Time Running Out For Md. Lawmakers To Approve Controversial Bills

ANNAPOLIS, Md. (WJZ)—Maryland lawmakers have a lot on their plate and only hours left to work out dozens of important bills. Among them are some hotly contested bills, including a 3 percent increase in the alcohol sales tax.

Bills need approval by both chambers before the General Assembly session ends at midnight Monday.

Derek Valcourt reports with some bills, it’s a matter of ironing out the details, while others have a long way to go.

Drinkers may soon be pouring more money into state coffers.  Saturday night the House agreed to raise the alcohol tax from 6 percent to 9 percent all at once. A version that already passed the Senate would have raised it 1 percent a year for three years.

It’s an increase panned by many stores and bars. Managers arguing the tax increase will hurt their business and jobs.

“Delaware’s only an hour away and for 9 percent people will travel,” said Michael Fishman, Quarry Liquors.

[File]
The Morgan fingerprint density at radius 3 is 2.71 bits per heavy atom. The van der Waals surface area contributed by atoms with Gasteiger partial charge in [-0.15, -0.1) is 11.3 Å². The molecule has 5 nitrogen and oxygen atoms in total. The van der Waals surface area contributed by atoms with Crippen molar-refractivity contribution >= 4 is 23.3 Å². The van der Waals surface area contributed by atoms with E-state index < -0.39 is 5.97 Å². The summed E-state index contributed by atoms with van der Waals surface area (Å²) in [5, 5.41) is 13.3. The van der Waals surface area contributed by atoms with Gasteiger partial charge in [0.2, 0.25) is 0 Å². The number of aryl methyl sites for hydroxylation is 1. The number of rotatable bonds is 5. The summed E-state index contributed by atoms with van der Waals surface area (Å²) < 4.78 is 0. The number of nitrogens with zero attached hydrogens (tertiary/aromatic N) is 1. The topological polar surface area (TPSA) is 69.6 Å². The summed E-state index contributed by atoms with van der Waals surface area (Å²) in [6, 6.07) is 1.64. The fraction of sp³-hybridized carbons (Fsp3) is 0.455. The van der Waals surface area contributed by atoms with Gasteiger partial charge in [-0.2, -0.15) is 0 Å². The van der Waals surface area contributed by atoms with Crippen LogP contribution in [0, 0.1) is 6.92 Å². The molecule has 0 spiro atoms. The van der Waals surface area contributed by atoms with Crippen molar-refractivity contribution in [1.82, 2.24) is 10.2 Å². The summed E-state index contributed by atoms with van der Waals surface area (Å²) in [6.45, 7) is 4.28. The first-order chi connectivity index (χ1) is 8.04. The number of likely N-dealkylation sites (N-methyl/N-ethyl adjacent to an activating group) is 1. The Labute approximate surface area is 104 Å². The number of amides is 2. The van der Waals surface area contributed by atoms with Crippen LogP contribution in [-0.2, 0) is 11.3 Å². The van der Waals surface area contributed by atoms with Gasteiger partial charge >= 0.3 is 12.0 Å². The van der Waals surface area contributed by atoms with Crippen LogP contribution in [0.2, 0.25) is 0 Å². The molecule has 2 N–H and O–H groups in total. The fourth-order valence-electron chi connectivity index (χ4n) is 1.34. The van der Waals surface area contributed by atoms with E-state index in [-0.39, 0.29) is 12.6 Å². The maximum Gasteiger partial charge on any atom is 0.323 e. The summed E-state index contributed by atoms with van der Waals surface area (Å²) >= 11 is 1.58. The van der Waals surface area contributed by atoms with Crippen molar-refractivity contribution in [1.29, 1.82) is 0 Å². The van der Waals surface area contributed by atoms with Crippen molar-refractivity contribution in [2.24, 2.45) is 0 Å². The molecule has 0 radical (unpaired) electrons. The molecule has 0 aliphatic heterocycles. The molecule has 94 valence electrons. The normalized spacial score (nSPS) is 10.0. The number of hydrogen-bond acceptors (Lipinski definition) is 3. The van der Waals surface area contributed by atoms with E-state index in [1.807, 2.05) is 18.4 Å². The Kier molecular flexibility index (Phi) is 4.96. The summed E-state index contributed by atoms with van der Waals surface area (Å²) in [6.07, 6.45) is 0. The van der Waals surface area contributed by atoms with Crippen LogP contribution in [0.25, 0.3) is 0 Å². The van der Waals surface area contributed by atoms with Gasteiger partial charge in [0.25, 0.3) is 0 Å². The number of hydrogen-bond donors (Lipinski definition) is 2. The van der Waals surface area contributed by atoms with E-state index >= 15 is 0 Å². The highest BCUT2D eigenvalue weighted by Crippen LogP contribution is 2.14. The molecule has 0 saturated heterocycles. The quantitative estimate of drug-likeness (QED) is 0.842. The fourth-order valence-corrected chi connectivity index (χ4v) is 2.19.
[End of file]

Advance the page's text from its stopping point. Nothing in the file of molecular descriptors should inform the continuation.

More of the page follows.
But supporters say the tax would generate an extra $85 million next year alone– with about half going to new school construction.

Another $15 million would go to help the developmentally disabled, helping hundreds who right now are on a waiting list for critical services they need to survive.

“Things that you and I take for granted. They need support with all kinds of daily living activities– things like getting out of bed, eating, dressing, cooking,” said one supporter.

“It’s very critical to me. I can’t live without it,” said another.

As the House and Senate try to reach a compromise on that bill, they’re trying to work out differences in The Dream Act , a bill that would allow illegal immigrants in Maryland high schools to pay in-state tuition rates to attend Maryland universities and colleges. The bill drew fierce debate on the floor this week.

Th heat is still on in the medical marijuana debate, though both chambers have passed different versions of a bill that would allow chronically ill people who get caught with marijuana to argue they are innocent of a crime based on medical necessity.

As usual, lawmakers expect to be working all day Monday right up until the midnight deadline.


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